Kristof on Environmental Toxins and Autism

Over recent decades, other development disorders also appear to have proliferated, along with certain cancers in children and adults. Why? No one knows for certain. And despite their financial and human cost, they presumably won’t be discussed much at Thursday’s White House summit on health care.

Yet they constitute a huge national health burden, and suspicions are growing that one culprit may be chemicals in the environment. An article in a forthcoming issue of a peer-reviewed medical journal, Current Opinion in Pediatrics, just posted online, makes this explicit.

The author is not a granola-munching crank but Dr. Philip J. Landrigan, professor of pediatrics at the Mount Sinai School of Medicine in New York and chairman of the school’s department of preventive medicine. While his article is full of cautionary language, Dr. Landrigan told me that he is increasingly confident that autism and other ailments are, in part, the result of the impact of environmental chemicals on the brain as it is being formed.

Without getting way beyond my knowledge of the relevant science, I wanted to point out a couple of flaws in Kristof’s piece. First, the fact that someone has an important title doesn’t mean that he’s not a crank, or even a granola-munching crank. And even if someone isn’t a crank in general, he might still have crankish opinions on a particular issue. Surely, we have all met someone who is generally non-crankish, but believes, e.g., that Obama was not born in the U.S., or the U.S. government was behind the 9/11 attacks.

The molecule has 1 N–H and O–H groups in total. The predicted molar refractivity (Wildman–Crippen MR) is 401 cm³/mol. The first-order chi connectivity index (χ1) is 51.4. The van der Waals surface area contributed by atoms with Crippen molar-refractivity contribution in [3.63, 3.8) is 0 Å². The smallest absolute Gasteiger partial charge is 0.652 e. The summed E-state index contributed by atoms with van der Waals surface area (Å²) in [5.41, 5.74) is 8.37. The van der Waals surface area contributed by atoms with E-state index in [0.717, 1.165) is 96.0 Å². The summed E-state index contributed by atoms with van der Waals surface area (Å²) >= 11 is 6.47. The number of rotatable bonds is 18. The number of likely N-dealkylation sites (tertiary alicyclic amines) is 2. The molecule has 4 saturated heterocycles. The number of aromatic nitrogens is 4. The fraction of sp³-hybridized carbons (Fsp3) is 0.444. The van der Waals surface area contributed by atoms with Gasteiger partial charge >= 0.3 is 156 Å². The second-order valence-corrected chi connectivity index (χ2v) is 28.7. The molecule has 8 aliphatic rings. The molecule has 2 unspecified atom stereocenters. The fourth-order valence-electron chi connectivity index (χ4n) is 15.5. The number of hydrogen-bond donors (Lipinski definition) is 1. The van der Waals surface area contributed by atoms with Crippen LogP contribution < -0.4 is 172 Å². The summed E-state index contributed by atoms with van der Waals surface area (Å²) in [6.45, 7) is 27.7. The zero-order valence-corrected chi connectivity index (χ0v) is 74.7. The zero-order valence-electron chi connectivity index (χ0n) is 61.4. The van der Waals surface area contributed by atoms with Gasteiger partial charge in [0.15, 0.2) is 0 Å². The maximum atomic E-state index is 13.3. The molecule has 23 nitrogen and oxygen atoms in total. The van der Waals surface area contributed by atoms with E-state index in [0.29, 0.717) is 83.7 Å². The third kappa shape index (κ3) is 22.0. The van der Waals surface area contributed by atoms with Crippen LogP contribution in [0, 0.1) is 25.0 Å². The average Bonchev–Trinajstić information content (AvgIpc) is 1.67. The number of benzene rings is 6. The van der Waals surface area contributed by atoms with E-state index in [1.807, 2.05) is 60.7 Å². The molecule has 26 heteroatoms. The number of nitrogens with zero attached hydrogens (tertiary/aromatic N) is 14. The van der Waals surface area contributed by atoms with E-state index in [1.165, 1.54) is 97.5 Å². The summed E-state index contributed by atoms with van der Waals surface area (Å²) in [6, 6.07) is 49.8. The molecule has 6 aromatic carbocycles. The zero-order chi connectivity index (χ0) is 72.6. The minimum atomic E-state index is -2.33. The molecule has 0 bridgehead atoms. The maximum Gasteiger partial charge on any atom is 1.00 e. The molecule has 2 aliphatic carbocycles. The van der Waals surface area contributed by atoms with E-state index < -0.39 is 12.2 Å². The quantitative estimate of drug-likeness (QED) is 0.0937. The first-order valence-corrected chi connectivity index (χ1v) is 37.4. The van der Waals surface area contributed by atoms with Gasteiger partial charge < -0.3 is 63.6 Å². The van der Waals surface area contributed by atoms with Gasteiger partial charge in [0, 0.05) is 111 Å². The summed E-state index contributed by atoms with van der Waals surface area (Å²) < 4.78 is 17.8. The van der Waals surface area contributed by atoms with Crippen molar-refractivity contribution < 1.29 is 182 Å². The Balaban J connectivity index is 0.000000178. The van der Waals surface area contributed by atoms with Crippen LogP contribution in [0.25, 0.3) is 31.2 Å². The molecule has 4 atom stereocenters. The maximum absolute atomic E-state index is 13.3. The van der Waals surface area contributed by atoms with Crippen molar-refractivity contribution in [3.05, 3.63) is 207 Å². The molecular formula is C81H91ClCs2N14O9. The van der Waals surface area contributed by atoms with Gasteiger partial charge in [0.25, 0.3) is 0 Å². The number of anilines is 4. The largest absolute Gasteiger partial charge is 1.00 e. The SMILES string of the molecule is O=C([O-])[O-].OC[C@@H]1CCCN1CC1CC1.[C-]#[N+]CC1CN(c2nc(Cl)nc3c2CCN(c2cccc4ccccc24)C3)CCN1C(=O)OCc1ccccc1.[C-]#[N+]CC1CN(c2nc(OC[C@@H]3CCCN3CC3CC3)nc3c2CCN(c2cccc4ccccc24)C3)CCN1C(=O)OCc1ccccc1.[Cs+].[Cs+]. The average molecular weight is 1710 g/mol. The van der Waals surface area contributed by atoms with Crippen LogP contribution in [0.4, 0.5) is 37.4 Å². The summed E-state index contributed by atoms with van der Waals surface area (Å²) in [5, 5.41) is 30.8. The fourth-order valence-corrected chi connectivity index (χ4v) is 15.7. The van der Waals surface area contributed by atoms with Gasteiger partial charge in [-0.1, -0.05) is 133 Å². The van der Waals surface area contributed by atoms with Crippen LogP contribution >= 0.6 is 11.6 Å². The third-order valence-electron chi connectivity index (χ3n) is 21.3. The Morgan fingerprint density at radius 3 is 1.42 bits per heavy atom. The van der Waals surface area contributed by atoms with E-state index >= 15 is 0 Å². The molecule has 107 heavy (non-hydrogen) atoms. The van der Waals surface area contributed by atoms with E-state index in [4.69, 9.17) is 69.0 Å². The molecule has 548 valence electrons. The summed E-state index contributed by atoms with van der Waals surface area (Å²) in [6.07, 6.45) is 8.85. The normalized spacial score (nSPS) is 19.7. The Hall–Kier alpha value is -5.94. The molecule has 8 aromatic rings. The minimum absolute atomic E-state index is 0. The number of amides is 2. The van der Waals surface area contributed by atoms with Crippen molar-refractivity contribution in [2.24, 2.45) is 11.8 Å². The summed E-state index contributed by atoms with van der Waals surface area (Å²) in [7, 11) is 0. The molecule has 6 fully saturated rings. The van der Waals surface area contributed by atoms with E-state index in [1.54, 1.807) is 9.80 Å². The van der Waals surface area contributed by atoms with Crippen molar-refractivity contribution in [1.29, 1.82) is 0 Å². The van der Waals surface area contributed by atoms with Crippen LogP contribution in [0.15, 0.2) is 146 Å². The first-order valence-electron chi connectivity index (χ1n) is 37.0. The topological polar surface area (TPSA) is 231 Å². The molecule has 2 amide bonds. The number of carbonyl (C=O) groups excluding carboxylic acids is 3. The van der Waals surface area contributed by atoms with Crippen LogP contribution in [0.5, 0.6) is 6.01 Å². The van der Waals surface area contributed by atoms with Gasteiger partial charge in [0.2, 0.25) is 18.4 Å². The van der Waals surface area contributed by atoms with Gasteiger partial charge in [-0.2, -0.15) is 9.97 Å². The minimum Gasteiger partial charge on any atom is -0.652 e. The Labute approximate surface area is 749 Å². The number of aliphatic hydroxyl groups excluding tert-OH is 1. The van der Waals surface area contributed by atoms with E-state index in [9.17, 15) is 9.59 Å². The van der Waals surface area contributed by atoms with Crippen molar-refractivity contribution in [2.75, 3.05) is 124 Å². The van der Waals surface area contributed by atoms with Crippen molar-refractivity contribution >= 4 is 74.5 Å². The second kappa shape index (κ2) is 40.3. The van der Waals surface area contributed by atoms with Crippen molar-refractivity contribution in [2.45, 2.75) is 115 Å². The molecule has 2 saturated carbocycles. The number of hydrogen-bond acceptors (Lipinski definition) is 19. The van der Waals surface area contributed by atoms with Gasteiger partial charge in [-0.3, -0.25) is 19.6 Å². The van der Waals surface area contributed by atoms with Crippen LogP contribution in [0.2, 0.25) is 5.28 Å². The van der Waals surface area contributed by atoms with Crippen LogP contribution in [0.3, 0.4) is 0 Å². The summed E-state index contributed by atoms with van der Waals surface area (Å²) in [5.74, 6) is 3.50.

I’m not saying Landrigan is a crank—though tips from his “Rodale Organic Style Book” Raising Healthy Children in A Toxic World, like abstaining from using commercial baby wipes, suggest that his views on keeping kids safe from chemical exposure are extremely conservative—just that his title doesn’t mean his views aren’t “crankish.” A cabbage with a Ph.D. is still a cabbage.

Second, Kristof pulls a bait and switch. First, he assures us that the article in question was published in a “peer reviewed” journal (though not a leading one), giving at least some indication of mainstreamness. But then Kristof adds; “While his article is full of cautionary language, Dr. Landrigan told me that he is increasingly confident that autism and other ailments are, in part, the result of the impact of environmental chemicals on the brain as it is being formed.”

In other words, to get published in a peer-reviewed journal, Landrigan had to use “cautionary language.” Meanwhile, his “confidence” is apparently not sufficiently backed by scientific evidence that he can use “confident” instead of “cautionary” language in the peer-reviewed article. The casual reader, in short, might be fooled into thinking that Landrigan’s “confident” views have passed peer review, when in fact they seem to represent his own non-peer reviewed speculation based on the current evidence.

UPDATE: I should add that even one “confident” peer-reviewed article would be just that; many peer-reviewed articles, including ones published in the leading medical and scientific journals, have turned out to be wrong.